I see from all the remarks that most of the contributors don't know the real life in Turkey. People tend to believe that the headscarf is forbidden and picture Ataturk as anti-Islamic and Turkey as oppressive for Islam. None of these are true since everyone is free to wear the headscarf - even Ataturk's own mother wore a headscarf. And Turkey is the most tolerant Muslim country towards religions only in Istanbul you can see a Church, a Mosque and a Synagogue next to each on the same square. However there are law regulations in Turkey that prescribe a code of dressing for civil servants that include schools too, which in my opinion are needed to keep empathise and emphasise the secularity, since democracy without secularity is not possible.
Divides in modern Turkish society are massively apparent, if you have the opportunity to live in a typical Istanbul community. With ultra-European turks criticizing the headscarf wearing Islamists, choosing to call them "backward thinking", "dangerous" or "extremist". This tension within communities is not apparent on the surface, but has been instilled by Turkeys own political/historical leaders. It is a tightly coiled spring needing only the slightest push causing it to violently uncoil in the face of the Europe. Good luck Turkey.
A Kainth, UK
I think Turkey's secularism makes it the model country for all other Muslim countries.
K Petros, New Zealand
I think the Turkish establishment and Military are a disgrace to Islam. Head scarves for women are not even banned in western countries like the UK and America. For a country which calls itself a democracy, where is the freedom of choice?
I don't see how Turkey can be the model for other Muslim countries when their brand of democracy doesn't allow an arena for people to practice their personal and religious choices freely. In Turkey if you wear a headscarf at university you get asked to leave the school, and if you refuse to the police physically drag you out. I don't think it is right to make anyone wear the headscarf if they don't want to but I also don't think it' is right to say that they can't either. Before they are allowed into the EU, I hope that someone challenges them on this human right violation
Jittaun Batiste, USA
According to latest surveys, more than 60% of households in Turkey have someone who uses headscarf. It is surprising to see nobody in Europe mentions this fact and the ban that affects the majority in Turkey. If oppression comes from radical Islamists on women it makes the headlines, but if it comes from the secular side it is presented as a sociological issue rather than a human rights one As a human rights consultant, this really disappoints me. Also Mr. Hardy, why do you quote only what the military thinks about the elected government? I think it is more important to know what the public think about its own government.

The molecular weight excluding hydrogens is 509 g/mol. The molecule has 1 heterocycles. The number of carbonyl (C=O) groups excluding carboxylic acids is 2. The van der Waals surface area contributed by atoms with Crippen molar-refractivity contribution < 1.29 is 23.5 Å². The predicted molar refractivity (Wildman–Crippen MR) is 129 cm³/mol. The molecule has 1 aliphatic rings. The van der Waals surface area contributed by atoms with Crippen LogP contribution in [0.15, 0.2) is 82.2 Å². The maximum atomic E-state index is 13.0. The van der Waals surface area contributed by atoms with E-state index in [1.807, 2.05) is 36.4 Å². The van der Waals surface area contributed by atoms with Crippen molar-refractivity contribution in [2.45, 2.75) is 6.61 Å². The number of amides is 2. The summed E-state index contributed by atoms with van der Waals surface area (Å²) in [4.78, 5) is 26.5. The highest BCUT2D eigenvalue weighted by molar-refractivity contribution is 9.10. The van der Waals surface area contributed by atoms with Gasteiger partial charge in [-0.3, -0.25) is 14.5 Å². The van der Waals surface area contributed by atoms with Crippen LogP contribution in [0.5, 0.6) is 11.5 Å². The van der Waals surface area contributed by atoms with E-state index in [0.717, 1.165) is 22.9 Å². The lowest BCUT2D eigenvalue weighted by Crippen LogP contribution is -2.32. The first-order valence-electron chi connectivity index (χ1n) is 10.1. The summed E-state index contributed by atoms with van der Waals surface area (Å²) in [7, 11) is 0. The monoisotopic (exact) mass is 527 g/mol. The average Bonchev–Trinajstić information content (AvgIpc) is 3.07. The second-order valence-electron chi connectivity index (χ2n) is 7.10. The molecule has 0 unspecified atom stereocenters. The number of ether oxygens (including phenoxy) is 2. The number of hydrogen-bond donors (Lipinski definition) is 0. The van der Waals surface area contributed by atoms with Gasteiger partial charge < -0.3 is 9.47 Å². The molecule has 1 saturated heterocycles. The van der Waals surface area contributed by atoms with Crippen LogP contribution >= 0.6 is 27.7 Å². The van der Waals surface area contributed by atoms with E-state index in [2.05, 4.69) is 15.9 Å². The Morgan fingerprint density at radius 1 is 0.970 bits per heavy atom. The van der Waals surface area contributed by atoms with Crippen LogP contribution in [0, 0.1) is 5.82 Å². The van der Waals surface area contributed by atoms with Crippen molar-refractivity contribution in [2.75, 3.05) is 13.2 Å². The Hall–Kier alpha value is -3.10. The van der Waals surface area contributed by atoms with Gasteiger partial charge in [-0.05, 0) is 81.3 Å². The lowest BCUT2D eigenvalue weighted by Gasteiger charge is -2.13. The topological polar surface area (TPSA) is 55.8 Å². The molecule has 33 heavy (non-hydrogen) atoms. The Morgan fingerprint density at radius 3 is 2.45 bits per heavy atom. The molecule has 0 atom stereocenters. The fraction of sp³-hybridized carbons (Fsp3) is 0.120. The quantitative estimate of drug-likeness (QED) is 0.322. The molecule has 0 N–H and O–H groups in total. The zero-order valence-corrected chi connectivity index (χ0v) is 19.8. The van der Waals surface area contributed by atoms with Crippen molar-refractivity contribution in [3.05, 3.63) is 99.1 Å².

My girlfriend is a Turkish atheist and speaks of exactly the sort of "crisis of identity" in Turkey that your correspondent mentions. As a native of the region that borders Greece, where the culture is more "Greek" than Islamic, she speaks of other regions of Turkey as places she would simply never choose to visit because their culture is as alien to her as it would be to many Europeans. Turkey, it seems, is many cultures and countries within a single country, existing in a worrying state of tension and with very different aspirations, some looking to the West and others to the East.
Mustafa Kemal's understanding of secularism meant, in effect, an attack on Islam, the persecution of practising Muslims and a programme of extreme 'westernisation' down to what kind of head gear a man could wear - the fez was banned! Turkey, although useful during the Cold War with its massive armed forces and border with the former Soviet Union, has been reduced to begging for entry into the EU. Giscard d'Estaing's recent comments about the 'Greco-Judaeo-Christian nature' of Europe, coupled with Turkey's incompatibility with it, must have had Ataturk turning in his grave!
The last sentence was worth more than the rest of the text. The author needed to examine the constitutional basis of Turkish identity. It defines the population of the country in a peculiar way, for an avowedly secular state, because it essentially states that all of Turkey's Muslims are Turks and that only a Turk can be president or Prime Minister. In essence, Turkey both oppresses and uses Islam - the truth is more complicated than the author sees.
Jack Kalpakian, USA
I do not think that the lack of freedom to practise one's own religion is worth categorizing as secular. There could be two scenarios. One: Turkey is a time bomb for religious strife; history is witness to the fact that religious suppression only leads to people turning towards it. Two: Turkey more than asserting itself as a Muslim state is likely to revert to its imperialistic past. They have a clear history of imposing themselves on other Muslims.
In order to properly interact with others, one needs to understand and accept oneself. Turkey has still not done the latter and its yearning for Europe will continue to be unrequited.
Secular Turkey has been knocking on the doors of the EU for decades. It will be interesting to see how they react when their patience runs out. Realignment with the Muslim East? After all they have always been welcome there - despite the institutional opposition to Islam